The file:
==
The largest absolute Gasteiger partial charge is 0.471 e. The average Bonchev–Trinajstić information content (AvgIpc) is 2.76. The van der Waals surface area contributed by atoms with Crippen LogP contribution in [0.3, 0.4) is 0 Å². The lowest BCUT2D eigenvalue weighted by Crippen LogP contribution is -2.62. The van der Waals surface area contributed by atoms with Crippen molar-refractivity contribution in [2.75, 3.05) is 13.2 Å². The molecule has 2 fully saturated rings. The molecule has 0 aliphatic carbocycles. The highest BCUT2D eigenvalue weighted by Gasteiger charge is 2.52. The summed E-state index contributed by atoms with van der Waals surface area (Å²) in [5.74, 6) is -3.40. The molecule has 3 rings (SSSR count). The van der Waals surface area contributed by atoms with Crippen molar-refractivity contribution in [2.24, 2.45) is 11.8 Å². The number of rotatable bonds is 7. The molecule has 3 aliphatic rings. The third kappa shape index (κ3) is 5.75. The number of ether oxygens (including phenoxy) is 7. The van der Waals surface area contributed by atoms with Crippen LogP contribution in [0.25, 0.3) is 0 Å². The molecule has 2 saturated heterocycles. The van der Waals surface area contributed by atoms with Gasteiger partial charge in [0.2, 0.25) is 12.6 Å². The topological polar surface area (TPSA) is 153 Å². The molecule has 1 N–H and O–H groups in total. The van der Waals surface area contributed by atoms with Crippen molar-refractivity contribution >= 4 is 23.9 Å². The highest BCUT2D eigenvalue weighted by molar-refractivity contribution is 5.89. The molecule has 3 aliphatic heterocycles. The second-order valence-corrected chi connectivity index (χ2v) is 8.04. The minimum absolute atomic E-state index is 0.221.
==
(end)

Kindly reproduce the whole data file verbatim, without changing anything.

The largest absolute Gasteiger partial charge is 0.471 e. The average Bonchev–Trinajstić information content (AvgIpc) is 2.76. The van der Waals surface area contributed by atoms with Crippen LogP contribution in [0.3, 0.4) is 0 Å². The lowest BCUT2D eigenvalue weighted by Crippen LogP contribution is -2.62. The van der Waals surface area contributed by atoms with Crippen molar-refractivity contribution in [2.75, 3.05) is 13.2 Å². The molecule has 2 fully saturated rings. The molecule has 0 aliphatic carbocycles. The highest BCUT2D eigenvalue weighted by Gasteiger charge is 2.52. The summed E-state index contributed by atoms with van der Waals surface area (Å²) in [5.74, 6) is -3.40. The molecule has 3 rings (SSSR count). The van der Waals surface area contributed by atoms with Crippen molar-refractivity contribution in [2.24, 2.45) is 11.8 Å². The number of rotatable bonds is 7. The molecule has 3 aliphatic rings. The third kappa shape index (κ3) is 5.75. The number of ether oxygens (including phenoxy) is 7. The van der Waals surface area contributed by atoms with Crippen LogP contribution in [0.25, 0.3) is 0 Å². The molecule has 2 saturated heterocycles. The van der Waals surface area contributed by atoms with Gasteiger partial charge in [0.2, 0.25) is 12.6 Å². The topological polar surface area (TPSA) is 153 Å². The molecule has 1 N–H and O–H groups in total. The van der Waals surface area contributed by atoms with Crippen molar-refractivity contribution >= 4 is 23.9 Å². The highest BCUT2D eigenvalue weighted by molar-refractivity contribution is 5.89. The molecule has 3 aliphatic heterocycles. The second-order valence-corrected chi connectivity index (χ2v) is 8.04. The minimum absolute atomic E-state index is 0.221.